Qantas goes short haul as yields continue to slump
Qantas Group’s transition from long haul premium to short haul low cost was graphically illustrated in the company’s September traffic results.
But, while there will be those who see this as a negative trend, a more positive spin is that this is instead a vindication of what is a clearly remarkably effective two brand strategy. For what Qantas is going through is very similar to most other premium carriers in the region, as yield slumps and the back of the aircraft is the only place where crowds gather.
By having the luxury of being able to capitalise on the low end, short haul market with Jetstar’s lower cost product, Qantas Group is able to continue to generate cash, without the risk of undermining the more up market Qantas brand.
Qantas international in steep decline – pax and yields
That is the positive side of this result. But the unpleasant reality beneath this is that the Qantas premium product continues in heavy decline. In Sept-2009, 23.7% fewer international passengers were carried, while RPKs were down 9.6%; the difference between the fall in pax RPKs implies a large transfer from long to short haul.
And, at the same time yields on these routes are, as Qantas itself notes, “impacted by the significant decline in corporate volumes and price discounting in all cabins driven by intense competition on key routes.”
Qantas international operations have been reduced, on an available seat-km basis, by 13.3% - not as great as some competitors like Singapore Airlines – and, by outstripping the RPK reduction, this has allowed an increase in load factor. But this side of the business remains significantly unprofitable and is being propped up by Jetstar’s income (along with a frequent flyer programme which is generating gold with a Midas-like touch).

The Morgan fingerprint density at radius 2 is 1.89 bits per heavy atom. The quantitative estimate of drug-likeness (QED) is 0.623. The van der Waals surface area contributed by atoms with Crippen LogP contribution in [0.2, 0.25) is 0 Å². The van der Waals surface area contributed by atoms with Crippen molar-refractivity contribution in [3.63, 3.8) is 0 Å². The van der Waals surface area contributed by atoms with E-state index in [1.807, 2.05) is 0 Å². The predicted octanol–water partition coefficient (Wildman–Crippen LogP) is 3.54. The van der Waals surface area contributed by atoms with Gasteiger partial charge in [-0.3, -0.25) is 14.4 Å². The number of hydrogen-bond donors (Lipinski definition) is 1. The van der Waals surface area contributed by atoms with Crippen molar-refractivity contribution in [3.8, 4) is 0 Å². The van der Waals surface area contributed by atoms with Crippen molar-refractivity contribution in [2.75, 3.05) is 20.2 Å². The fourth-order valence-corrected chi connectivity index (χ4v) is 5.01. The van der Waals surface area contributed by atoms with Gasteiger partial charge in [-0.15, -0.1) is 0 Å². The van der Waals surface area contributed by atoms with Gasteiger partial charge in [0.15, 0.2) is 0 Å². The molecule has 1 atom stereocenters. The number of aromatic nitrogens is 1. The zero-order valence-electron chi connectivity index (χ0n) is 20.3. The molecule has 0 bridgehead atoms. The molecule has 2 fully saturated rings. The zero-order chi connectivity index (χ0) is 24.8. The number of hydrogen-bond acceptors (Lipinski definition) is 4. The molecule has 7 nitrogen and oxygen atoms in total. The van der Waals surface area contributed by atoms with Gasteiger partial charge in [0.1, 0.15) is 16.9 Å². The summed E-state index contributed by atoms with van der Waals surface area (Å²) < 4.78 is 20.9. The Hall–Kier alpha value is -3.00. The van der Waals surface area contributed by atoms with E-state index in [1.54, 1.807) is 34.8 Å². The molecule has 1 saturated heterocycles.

International yields were down by again-savage amounts – 24.2% year on year. When this fall is accompanied by double digit reductions in capacity, there should be some upwards push on yields, but this was evidently not the case in September.
This is a serious concern for the Group. The question: how long to prop up a seriously ill full service product while waiting for the economy to recover?
Qantas Group RPK growth: Jun-2008 to Sep-2008
Jetstar international passenger numbers doubled
But, with the different route profiles, Qantas RPKs exceeded Jetstar’s by a factor of more than four. Perhaps surprisingly though, Qantas managed a load factor of 86.0%, against Jetstar’s 79.8% - a result of Jetstar’s aggressive expansion, as Qantas pulls in its horns.
Domestic passenger numbers stabilise
Domestically however, both Qantas and Jetstar have maintained close to static levels of capacity and passenger numbers (Qantas ASKs down 3.2%, but +1.0% pax; Jetstar ASKs down 0.8% and pax +2.7%). Regional operation, Qantaslink also remained steady in passenger number terms, despite a small reduction in seat kilometers flown.
Qantas Group passenger growth: Jun-2008 to Sep-2009
Load factors now stabilising as capacity is reduced
Perhaps the only comfort is that capacity reductions are pulling load factors into a more stable direction.
Qantas Group passenger load factor growth: Jun-2008 to Sep-2009
When will the yield decline end?
But, until capacity reductions deliver higher yields, the picture remains ugly. The following graph illustrates the way yields have declined on domestic and international services over the past year. This flattening of the decline trend should be modestly positive news, but as it is accompanied internationally by significant capacity reductions – which as noted above, should squeeze yields higher – the news is not so good.
As the Qantas report discloses, “Whilst there are improvements in trading conditions in some markets, the nature of booking patterns on most international routes, means that pricing and inventory actions tend to have longer lead times compared to domestic and other short haul routes.”
Domestic routes and Jetstar, aided by the Midas FFP, are giving the old brand a leg up, as conditions remain tough. There seems to be little room for comfort otherwise, apart from a few faint “improvements in trading conditions in some markets”.